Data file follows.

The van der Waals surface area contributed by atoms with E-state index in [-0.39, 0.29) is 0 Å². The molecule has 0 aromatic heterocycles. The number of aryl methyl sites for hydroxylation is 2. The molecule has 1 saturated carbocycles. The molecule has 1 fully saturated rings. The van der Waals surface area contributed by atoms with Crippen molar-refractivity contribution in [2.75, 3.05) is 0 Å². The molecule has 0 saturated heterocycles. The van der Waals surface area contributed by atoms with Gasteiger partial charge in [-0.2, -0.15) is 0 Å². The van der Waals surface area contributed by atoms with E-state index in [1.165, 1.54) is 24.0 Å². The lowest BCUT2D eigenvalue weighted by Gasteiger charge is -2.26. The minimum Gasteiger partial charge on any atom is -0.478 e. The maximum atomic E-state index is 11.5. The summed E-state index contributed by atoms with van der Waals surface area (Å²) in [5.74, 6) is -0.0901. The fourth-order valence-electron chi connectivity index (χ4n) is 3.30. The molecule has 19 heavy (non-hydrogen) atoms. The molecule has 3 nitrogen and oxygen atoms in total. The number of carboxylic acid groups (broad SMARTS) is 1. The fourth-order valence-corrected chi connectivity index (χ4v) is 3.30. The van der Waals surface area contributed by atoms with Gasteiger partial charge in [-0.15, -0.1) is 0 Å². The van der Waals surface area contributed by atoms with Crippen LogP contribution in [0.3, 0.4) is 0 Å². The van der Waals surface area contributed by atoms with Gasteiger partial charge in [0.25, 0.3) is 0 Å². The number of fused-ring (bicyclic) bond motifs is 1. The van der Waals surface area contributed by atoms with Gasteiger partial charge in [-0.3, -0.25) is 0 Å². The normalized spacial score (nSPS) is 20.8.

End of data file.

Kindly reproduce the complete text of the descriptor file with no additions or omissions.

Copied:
The van der Waals surface area contributed by atoms with E-state index in [-0.39, 0.29) is 0 Å². The molecule has 0 aromatic heterocycles. The number of aryl methyl sites for hydroxylation is 2. The molecule has 1 saturated carbocycles. The molecule has 1 fully saturated rings. The van der Waals surface area contributed by atoms with Crippen molar-refractivity contribution in [2.75, 3.05) is 0 Å². The molecule has 0 saturated heterocycles. The van der Waals surface area contributed by atoms with Gasteiger partial charge in [-0.2, -0.15) is 0 Å². The van der Waals surface area contributed by atoms with E-state index in [1.165, 1.54) is 24.0 Å². The lowest BCUT2D eigenvalue weighted by Gasteiger charge is -2.26. The minimum Gasteiger partial charge on any atom is -0.478 e. The maximum atomic E-state index is 11.5. The summed E-state index contributed by atoms with van der Waals surface area (Å²) in [5.74, 6) is -0.0901. The fourth-order valence-electron chi connectivity index (χ4n) is 3.30. The molecule has 19 heavy (non-hydrogen) atoms. The molecule has 3 nitrogen and oxygen atoms in total. The number of carboxylic acid groups (broad SMARTS) is 1. The fourth-order valence-corrected chi connectivity index (χ4v) is 3.30. The van der Waals surface area contributed by atoms with Gasteiger partial charge in [-0.15, -0.1) is 0 Å². The van der Waals surface area contributed by atoms with Crippen LogP contribution in [0.3, 0.4) is 0 Å². The van der Waals surface area contributed by atoms with Gasteiger partial charge in [0.25, 0.3) is 0 Å². The number of fused-ring (bicyclic) bond motifs is 1. The van der Waals surface area contributed by atoms with Gasteiger partial charge in [-0.3, -0.25) is 0 Å². The normalized spacial score (nSPS) is 20.8.